Friday, 24 June 2011

Buzzing bees in poppies

ResearchBlogging.orgThere were lots of poppies around today, and they buzzed with a high pitch produced by the bees and bumblebees inside, often more than one, gathering their almost black pollen. Poppies are unusual flowers, bright red, bowl shaped, with black centers and radial symmetry, and they do not produce nectar, just lots and lots of edible, protein-rich pollen. Poppies open at dawn, and before they do, their anthers start to release pollen. By the following day, fully fertilised and depleted of pollen, the flower loses its petals. Although the red and black colour combination of poppies - like some tulips and other Mediterranean flowers - is through to have evolved to be fertilised by beetles, bees and bumblebees take advantage of the pollen bonanza offered by these short-lived flowers. Bumblebees do not need much time to learn how to collect nectar, even from complex flowers, but pollen collecting is much trickier. The powdery pollen needs to be released from the anthers, brushed from the bees hairy body, mixed with nectar to make it sticky, packed into pellets and fixed to their corbicula, the specialized area on their legs adapted to carry the pollen. Nigel Raine and Lars Chittka, from Queen Mary University of London, carried out some experiments in a greenhouse to investigate how bumblebees learn to collect pollen. They used freshly collected poppy flowers from a field nearby before each bumblebee foraging trip, and tested six Bombus terrestris bumblebees that had never collected pollen before.
The figure above shows how pollen from the wild collected poppies drastically decreased along the morning - as the wild bees outside collected it - by 9:00 am there wasn't much left. The researchers then computed the rate at which their bumblebees collected pollen from the poppies, related to the available pollen at each foraging bout, by removing and counting one of the pollen pellets brough to the colony after each foraging trip by each bee.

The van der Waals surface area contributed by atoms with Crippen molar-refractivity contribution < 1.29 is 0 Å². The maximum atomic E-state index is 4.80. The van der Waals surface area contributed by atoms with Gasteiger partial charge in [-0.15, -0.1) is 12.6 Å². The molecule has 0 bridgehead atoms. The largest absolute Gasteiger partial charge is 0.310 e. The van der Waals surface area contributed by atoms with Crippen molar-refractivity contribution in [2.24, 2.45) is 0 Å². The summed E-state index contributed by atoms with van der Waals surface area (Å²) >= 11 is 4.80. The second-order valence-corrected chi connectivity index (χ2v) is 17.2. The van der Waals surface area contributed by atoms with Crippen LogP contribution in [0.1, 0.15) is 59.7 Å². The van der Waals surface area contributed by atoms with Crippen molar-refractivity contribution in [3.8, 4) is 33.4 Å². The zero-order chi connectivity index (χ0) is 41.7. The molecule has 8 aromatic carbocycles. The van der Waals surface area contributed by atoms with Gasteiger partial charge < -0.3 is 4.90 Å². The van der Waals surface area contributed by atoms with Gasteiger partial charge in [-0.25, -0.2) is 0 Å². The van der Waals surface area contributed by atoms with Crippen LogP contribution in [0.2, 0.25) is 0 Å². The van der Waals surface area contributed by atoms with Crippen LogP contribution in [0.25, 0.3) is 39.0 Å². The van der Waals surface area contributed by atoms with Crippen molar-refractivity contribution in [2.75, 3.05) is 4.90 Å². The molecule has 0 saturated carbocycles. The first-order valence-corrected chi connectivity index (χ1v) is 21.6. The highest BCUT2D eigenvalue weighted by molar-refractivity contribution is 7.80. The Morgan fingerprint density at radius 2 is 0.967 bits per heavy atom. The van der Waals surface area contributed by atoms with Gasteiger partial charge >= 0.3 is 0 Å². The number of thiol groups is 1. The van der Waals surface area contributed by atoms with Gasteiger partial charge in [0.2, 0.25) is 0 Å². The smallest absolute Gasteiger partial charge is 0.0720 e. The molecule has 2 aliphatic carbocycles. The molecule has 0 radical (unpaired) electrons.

Bumblebee pollen collection behaviour markedly changed with experience:
During their first few visits, all bees were surprisingly clumsy, one bee even failed to collect any pollen during its first foraging bout despite making 56 flower visits. In the early stages of their foraging career, bees were observed to collect pollen loads that fell apart, or were so large that they fell from the bee’s corbiculae (pollen baskets) before reaching the nest. As each bee gained foraging experience, the frequency of such events rapidly declined. Bees also changed how they used ‘buzzing’, a technique of holding the anthers in their mandibles while vibrating their flight muscles, to facilitate pollen collection. While naïve bees typically buzzed either all or no flowers, skilled foragers would selectively ‘buzz’ flowers containing less pollen.
The following graph shows how foraging efficiency increases with foraging trip, indicating that bees learn to be more adept at collecting pollen. Despite this, the bees seemed to forget most of what they had learn overnight, as efficiency was much lower in the first trip of the second day than in the last trip of the previous day. :

A honeybee and a bumblebee share an Opium poppy
Raine, N., & Chittka, L. (2006). Pollen foraging: learning a complex motor skill by bumblebees (Bombus terrestris) Naturwissenschaften, 94 (6), 459-464. DOI: 10.1007/s00114-006-0184-0
Dafni, A.; Bernhardt, P., Shmida, A., Ivri, Y. and Greenbaum, S. (1990). Red bowl-shaped flowers: convergence for beetle pollination in the Mediterranean region. Israel Journal of Botany, 39, no1-2, pp. 81-92, 81-92 Other: 0021-213X

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